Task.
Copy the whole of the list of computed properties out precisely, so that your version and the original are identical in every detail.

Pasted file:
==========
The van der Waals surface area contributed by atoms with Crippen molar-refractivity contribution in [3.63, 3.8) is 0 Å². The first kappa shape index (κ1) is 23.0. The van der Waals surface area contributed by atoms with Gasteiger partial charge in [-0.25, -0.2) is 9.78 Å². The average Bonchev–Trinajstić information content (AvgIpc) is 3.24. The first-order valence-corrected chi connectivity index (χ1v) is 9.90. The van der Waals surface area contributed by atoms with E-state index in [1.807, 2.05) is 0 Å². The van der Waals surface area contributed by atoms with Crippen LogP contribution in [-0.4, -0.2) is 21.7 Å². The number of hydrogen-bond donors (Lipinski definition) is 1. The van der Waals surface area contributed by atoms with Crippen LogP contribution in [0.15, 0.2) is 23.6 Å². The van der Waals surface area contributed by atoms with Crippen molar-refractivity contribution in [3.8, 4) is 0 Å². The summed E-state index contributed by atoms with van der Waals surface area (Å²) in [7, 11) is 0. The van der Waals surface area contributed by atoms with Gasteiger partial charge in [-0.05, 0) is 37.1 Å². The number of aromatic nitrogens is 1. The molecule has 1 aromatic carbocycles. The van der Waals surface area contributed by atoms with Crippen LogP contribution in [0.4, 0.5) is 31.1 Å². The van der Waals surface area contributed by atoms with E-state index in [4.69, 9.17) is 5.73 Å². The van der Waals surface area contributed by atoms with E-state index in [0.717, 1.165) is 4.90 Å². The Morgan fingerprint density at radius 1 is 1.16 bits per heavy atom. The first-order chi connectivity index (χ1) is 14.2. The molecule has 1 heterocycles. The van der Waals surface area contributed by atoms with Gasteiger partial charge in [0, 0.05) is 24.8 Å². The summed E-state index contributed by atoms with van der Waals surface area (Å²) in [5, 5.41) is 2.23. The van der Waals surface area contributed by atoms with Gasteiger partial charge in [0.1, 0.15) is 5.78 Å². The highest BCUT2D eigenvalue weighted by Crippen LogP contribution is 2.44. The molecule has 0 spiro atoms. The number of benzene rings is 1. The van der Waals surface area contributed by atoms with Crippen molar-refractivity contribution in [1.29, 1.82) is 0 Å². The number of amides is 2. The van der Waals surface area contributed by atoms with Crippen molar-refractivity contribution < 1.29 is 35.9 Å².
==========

The van der Waals surface area contributed by atoms with Crippen molar-refractivity contribution in [3.63, 3.8) is 0 Å². The first kappa shape index (κ1) is 23.0. The van der Waals surface area contributed by atoms with Gasteiger partial charge in [-0.25, -0.2) is 9.78 Å². The average Bonchev–Trinajstić information content (AvgIpc) is 3.24. The first-order valence-corrected chi connectivity index (χ1v) is 9.90. The van der Waals surface area contributed by atoms with E-state index in [1.807, 2.05) is 0 Å². The van der Waals surface area contributed by atoms with Crippen LogP contribution in [-0.4, -0.2) is 21.7 Å². The number of hydrogen-bond donors (Lipinski definition) is 1. The van der Waals surface area contributed by atoms with Crippen LogP contribution in [0.15, 0.2) is 23.6 Å². The van der Waals surface area contributed by atoms with Crippen molar-refractivity contribution in [3.8, 4) is 0 Å². The summed E-state index contributed by atoms with van der Waals surface area (Å²) in [7, 11) is 0. The van der Waals surface area contributed by atoms with Gasteiger partial charge in [-0.05, 0) is 37.1 Å². The number of aromatic nitrogens is 1. The molecule has 1 aromatic carbocycles. The van der Waals surface area contributed by atoms with Crippen LogP contribution in [0.4, 0.5) is 31.1 Å². The van der Waals surface area contributed by atoms with E-state index in [4.69, 9.17) is 5.73 Å². The van der Waals surface area contributed by atoms with E-state index in [0.717, 1.165) is 4.90 Å². The Morgan fingerprint density at radius 1 is 1.16 bits per heavy atom. The first-order chi connectivity index (χ1) is 14.2. The molecule has 1 heterocycles. The van der Waals surface area contributed by atoms with Gasteiger partial charge in [0, 0.05) is 24.8 Å². The summed E-state index contributed by atoms with van der Waals surface area (Å²) in [5, 5.41) is 2.23. The van der Waals surface area contributed by atoms with Gasteiger partial charge in [0.1, 0.15) is 5.78 Å². The highest BCUT2D eigenvalue weighted by Crippen LogP contribution is 2.44. The molecule has 0 spiro atoms. The number of benzene rings is 1. The van der Waals surface area contributed by atoms with Crippen molar-refractivity contribution in [1.29, 1.82) is 0 Å². The number of amides is 2. The van der Waals surface area contributed by atoms with Crippen molar-refractivity contribution < 1.29 is 35.9 Å².